When it comes to systemic risk, experts at CME Group’s 7th annual Global Financial Leadership Conference remain skeptical about whether policymakers have the right tools, let alone know what to do with them.

Kevin Warsh, a former member of the board of governors at the Federal Reserve, said he is concerned about huge burden being placed on macroprudential oversight, especially considering there is no academic research or history on how to do it. “We are running an experiment we have not run before,” Warsh explained.

MIT professor Andrew Lo said it is not clear that the Federal Reserve’s tools are fit to deal with systemic risk problems because the very nature of systemic risk also continues to evolve. Lo explained that from an academic and policymaking perspective, the financial crisis is the “gift that keeps on giving.”

The creation of the Office of Financial Research was one of the key successes of Dodd-Frank. (read more…)

Terry Duffy is the Executive Chairman and President of CME Group, which is hosting its annual Global Financial Leadership Conference next week in Naples, Fla. Mr. Duffy chatted with SmartBrief and shared more background on the GFLC.

1. The Global Financial Leadership Conference is now in its 7th year … How has the event evolved?

The GFLC has come a long way in its short history. Our goal in developing the conference was to provide a venue for some of the brightest minds in business, economics, media and politics to have a dialogue about current issues and risk in our global economy. To do that, we created an event that brings together decision makers from the world’s leading financial institutions to discuss emerging geopolitical trends, debate critical economic issues and provide perspectives on future developments in the global marketplace – those decision makers have included Presidents George W. Bush and Bill Clinton; British Prime Ministers Tony Blair and Gordon Brown; and Secretaries of State Hillary Clinton, Condoleezza Rice and Madeline Albright just to name a few. (read more…)

New business environments and regulations have reshaped the financial sector. Three experienced forecasters shared their outlooks at the “Redefining The Financial Sector: The Industry Analyst’s View” panel held Monday at the SIFMA Annual Meeting in New York.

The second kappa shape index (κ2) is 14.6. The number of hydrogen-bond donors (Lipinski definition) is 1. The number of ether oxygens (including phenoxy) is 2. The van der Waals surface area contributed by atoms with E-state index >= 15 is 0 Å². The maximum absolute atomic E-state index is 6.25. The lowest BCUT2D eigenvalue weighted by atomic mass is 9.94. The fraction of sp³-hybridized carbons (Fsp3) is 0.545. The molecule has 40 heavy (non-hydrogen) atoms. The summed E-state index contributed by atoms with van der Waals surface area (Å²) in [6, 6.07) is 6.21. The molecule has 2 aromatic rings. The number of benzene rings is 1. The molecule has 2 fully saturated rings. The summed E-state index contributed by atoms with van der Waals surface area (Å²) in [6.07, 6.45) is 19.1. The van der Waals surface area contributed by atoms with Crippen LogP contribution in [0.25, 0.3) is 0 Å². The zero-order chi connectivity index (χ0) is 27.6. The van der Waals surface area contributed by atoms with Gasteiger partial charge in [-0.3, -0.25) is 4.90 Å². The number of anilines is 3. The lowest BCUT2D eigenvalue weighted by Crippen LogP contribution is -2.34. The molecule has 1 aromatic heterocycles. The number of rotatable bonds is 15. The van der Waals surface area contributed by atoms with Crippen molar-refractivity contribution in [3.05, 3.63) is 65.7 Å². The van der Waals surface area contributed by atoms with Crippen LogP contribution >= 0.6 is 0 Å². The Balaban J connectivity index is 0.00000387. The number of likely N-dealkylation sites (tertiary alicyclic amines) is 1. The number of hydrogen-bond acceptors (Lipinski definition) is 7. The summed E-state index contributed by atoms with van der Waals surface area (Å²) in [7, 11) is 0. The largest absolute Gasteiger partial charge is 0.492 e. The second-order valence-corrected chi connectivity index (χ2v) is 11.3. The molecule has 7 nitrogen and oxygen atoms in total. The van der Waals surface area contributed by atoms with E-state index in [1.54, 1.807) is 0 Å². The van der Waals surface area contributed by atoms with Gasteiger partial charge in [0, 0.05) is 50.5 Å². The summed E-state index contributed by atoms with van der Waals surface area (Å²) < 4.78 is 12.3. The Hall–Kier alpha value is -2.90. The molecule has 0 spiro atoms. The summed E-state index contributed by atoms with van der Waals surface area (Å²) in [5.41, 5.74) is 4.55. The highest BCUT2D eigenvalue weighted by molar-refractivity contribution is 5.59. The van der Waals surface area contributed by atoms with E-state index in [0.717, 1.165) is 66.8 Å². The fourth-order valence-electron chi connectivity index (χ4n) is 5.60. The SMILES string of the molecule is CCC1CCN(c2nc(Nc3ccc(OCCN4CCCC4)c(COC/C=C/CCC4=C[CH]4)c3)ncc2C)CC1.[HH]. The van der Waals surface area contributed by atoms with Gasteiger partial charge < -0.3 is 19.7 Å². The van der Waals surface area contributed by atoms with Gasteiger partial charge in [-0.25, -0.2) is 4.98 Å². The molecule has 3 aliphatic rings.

From the regulatory fate of high-frequency trading to the commoditization of asset management, these analysts discussed how the financial industry will adapt to the changing marketplace.

Exchanges haven’t won the battle against the big banks yet. Many observers expected exchanges to be the victors and large banks to lose business with the passage of the Dodd-Frank Act as more financial products will be forced to be increasingly transparent or traded on an exchange. “The fact is that this [trend] has been very slow to materialize,” said Daniel Fannon, Jefferies Group’s managing director for brokers, asset managers and exchanges.

Regulators have their sights set on high-frequency trading, but Fannon expects the scrutiny to be “data-driven, not politically driven.” He doesn’t foresee a large overhaul of high-frequency trading rather a fine-tuning that may make the market a little less complex than it currently is. (read more…)

The 2014 SIFMA Annual Meeting is right around the corner.

This event is truly a unique experience that serves as a one-stop resource for members and industry and market participants to receive updates on critical issues, as well as connect with colleagues and counterparts from throughout the business. Updates and news are provided by the primary sources of prominent policymakers and financial media.

Our speaker lineup this year is exceptional, and will feature one-on-one question & answer sessions with Mary Jo White, Chair, U.S. Securities and Exchange Commission (SEC), Michael R. Bloomberg, 108th Mayor of New York City and Founder, Bloomberg L.P.; David M. Rubenstein, Co-Founder and Co-CEO, The Carlyle Group and Gregory J. Fleming, President of Morgan Stanley Wealth Management , Morgan Stanley.

For the first time, as part of the general program, we are offering two sessions that take a deeper-dive into particular areas of interest to our community. (read more…)

More than 3 in 4 contracting firms are finding it difficult to fill skilled trade positions, and more than 3 in 5 are finding project supers, estimators and engineers hard to find, according to a survey by the Associated General Contractors of America conducted in August and September. The Southeast sees the largest challenge, where 86% of contractors face labor challenges; the Northeast is better off, but far from complacent as 67% of contractors there try to deal with the problem.

To deal with the issue, nearly 60% of the firms surveyed have tried raising wages to attract new workers in both the craft and professional positions. Almost half are resorting to an increased use of subcontractors while more than one-third are turning to staffing agencies.

Many of the respondents say that training and education programs in their areas are sub par and more than one-third don’t see much cause for celebration in their area’s workforce pipeline. (read more…)